All snowmobile owners must hold a minimum of $500,000 in third-party liability insurance. Pursuant to the Automobile Insurance Act, the Société de l’assurance automobile du Québec (SAAQ) does not compensate snowmobilers for accidents unless a moving automobile is involved. It is recommended that snowmobile owners take out a personal insurance policy that provides coverage for bodily injury and property damage.

Safety
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The Federation’s clubs are required to develop, maintain, and mark their trails in order to improve safety. As a result, these trails form an extensive and safe network.

Driving on Bodies of Water

If you must drive on a lake or river, stick to marked areas that are patrolled by a club. Crossing a body of water in early or late winter is particularly risky, especially in unmarked areas. Obstacles that are hidden by snow, such as docks, can become death traps, especially at night. Every season, close to one-third of snowmobile deaths are caused by drowning.

Survival Kit

Be prepared, and carry a basic survival kit that includes the following items:

  • Basic toolkit and spare key
  • Spark plugs, drive belt, and antifreeze, as required
  • First-aid kit and manual
  • Sharp pocket knife, saw, or hatchet
  • Nylon rope that can be used for towing (approximately 10 meters long)
  • Trail map and compass
  • Waterproof matches, flashlight, and whistle
  • Light aluminum blanket

There is no guarantee that a cell phone will be reliable outside of urban areas or far from major highway corridors. Therefore, it is a good idea to carry a topographic map. It may also be useful to bring along a GPS receiver (satellite tracking system/global positioning system) to help you find your way in the woods.

Trail Security Officers

To ensure your safety, trail security officers patrol trails to enforce compliance with the Act and its regulations. Both trail security officers and provincial patrol officers are volunteers who have been recruited to ensure the safety of snowmobilers. They must meet specific selection criteria as set out in the law.

When they observe an offence, trail security officers and provincial patrol officers can fill out a general violation report, which results in the issue of a violation notice. The work of trail security officers requires know-how and dedication, and they deserve your respect and full cooperation.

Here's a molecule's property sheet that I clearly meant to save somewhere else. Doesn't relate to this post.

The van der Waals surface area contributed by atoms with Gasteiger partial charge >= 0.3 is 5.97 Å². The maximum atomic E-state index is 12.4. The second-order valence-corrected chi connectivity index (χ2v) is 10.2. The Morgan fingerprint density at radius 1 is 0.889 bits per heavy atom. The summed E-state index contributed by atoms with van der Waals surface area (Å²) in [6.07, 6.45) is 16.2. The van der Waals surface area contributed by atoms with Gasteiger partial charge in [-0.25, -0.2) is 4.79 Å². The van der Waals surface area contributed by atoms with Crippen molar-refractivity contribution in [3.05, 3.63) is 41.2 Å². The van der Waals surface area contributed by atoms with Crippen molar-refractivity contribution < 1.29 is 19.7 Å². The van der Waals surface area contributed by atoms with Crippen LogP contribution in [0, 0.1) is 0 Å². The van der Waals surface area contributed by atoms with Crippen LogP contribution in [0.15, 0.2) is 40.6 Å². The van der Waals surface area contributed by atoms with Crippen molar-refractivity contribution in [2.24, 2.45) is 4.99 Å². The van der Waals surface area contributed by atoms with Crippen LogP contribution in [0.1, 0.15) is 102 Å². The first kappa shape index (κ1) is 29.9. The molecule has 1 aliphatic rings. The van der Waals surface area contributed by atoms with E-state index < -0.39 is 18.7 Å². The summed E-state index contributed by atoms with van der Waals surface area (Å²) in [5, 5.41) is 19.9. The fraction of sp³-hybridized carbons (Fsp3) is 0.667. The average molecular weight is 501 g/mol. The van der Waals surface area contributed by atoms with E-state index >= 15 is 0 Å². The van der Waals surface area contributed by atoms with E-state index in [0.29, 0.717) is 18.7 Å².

Hand Signals

There is a very simple system of signals that all snowmobilers should know and use when riding on the trails. These hand signals have been approved by the Canadian Council of Snowmobile Organizations (CCSO), and they allow you to convey essential information to other snowmobilers who are following or approaching you.

Right Turn Left Turn Slow Down Last Snowmobile
Silhouette of a snowmobiler signalling a right turn. Silhouette of a snowmobiler signalling a left turn. Silhouette of a snowmobiler signalling a warning or caution. Silhouette of a snowmobiler signalling his is the last sled in line.
Left arm raised to shoulder height, elbow bent, forearm vertical, and hand open. Left arm extended straight out from the shoulder and pointing in the direction of the turn. Left arm extended out and down from the side of the body with a downward flapping motion as a warning signal. Raise the forearm and make a fist at the shoulder.
Oncoming Snowmobile Snowmobiles Following Stop
Silhouette of a snowmobiler signalling oncoming sleds. Silhouette of a snowmobiler signalling sleds following. Silhouette of a snowmobiler signalling a full stop.
Left arm raised to shoulder height, elbow bent and forearm vertical, wrist bent, move the arm from left to right above the head, indicating the right side of the trail. Arm raised, elbow bent, and thumb pointing backward, like a hitchhiker, move the arm from front to back above the shoulder. Arm raised vertically and open hand(1).